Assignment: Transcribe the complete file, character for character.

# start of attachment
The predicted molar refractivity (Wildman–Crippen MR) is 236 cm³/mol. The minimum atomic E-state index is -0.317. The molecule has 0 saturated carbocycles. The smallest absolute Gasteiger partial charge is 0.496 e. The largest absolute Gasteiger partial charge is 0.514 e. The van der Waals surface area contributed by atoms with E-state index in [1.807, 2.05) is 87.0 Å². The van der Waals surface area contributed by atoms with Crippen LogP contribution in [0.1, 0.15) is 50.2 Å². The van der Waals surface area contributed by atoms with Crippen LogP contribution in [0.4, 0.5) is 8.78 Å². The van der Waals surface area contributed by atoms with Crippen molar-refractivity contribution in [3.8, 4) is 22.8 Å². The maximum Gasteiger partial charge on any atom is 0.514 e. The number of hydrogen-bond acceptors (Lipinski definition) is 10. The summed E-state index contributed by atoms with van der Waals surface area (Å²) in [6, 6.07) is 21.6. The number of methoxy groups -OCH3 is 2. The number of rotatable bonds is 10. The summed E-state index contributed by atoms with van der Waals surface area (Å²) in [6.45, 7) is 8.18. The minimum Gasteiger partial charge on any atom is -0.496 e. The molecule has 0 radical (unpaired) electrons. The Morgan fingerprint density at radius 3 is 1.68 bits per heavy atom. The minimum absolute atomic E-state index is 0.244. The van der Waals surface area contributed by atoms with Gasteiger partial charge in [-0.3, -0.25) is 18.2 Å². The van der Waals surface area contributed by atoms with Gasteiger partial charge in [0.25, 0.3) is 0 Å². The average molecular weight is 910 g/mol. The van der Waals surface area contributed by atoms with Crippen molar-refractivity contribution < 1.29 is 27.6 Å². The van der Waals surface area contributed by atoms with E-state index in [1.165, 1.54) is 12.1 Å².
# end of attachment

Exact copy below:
The predicted molar refractivity (Wildman–Crippen MR) is 236 cm³/mol. The minimum atomic E-state index is -0.317. The molecule has 0 saturated carbocycles. The smallest absolute Gasteiger partial charge is 0.496 e. The largest absolute Gasteiger partial charge is 0.514 e. The van der Waals surface area contributed by atoms with E-state index in [1.807, 2.05) is 87.0 Å². The van der Waals surface area contributed by atoms with Crippen LogP contribution in [0.1, 0.15) is 50.2 Å². The van der Waals surface area contributed by atoms with Crippen LogP contribution in [0.4, 0.5) is 8.78 Å². The van der Waals surface area contributed by atoms with Crippen molar-refractivity contribution in [3.8, 4) is 22.8 Å². The maximum Gasteiger partial charge on any atom is 0.514 e. The number of hydrogen-bond acceptors (Lipinski definition) is 10. The summed E-state index contributed by atoms with van der Waals surface area (Å²) in [6, 6.07) is 21.6. The number of methoxy groups -OCH3 is 2. The number of rotatable bonds is 10. The summed E-state index contributed by atoms with van der Waals surface area (Å²) in [6.45, 7) is 8.18. The minimum Gasteiger partial charge on any atom is -0.496 e. The molecule has 0 radical (unpaired) electrons. The Morgan fingerprint density at radius 3 is 1.68 bits per heavy atom. The minimum absolute atomic E-state index is 0.244. The van der Waals surface area contributed by atoms with Gasteiger partial charge in [-0.3, -0.25) is 18.2 Å². The van der Waals surface area contributed by atoms with Gasteiger partial charge in [0.25, 0.3) is 0 Å². The average molecular weight is 910 g/mol. The van der Waals surface area contributed by atoms with Crippen molar-refractivity contribution < 1.29 is 27.6 Å². The van der Waals surface area contributed by atoms with E-state index in [1.165, 1.54) is 12.1 Å².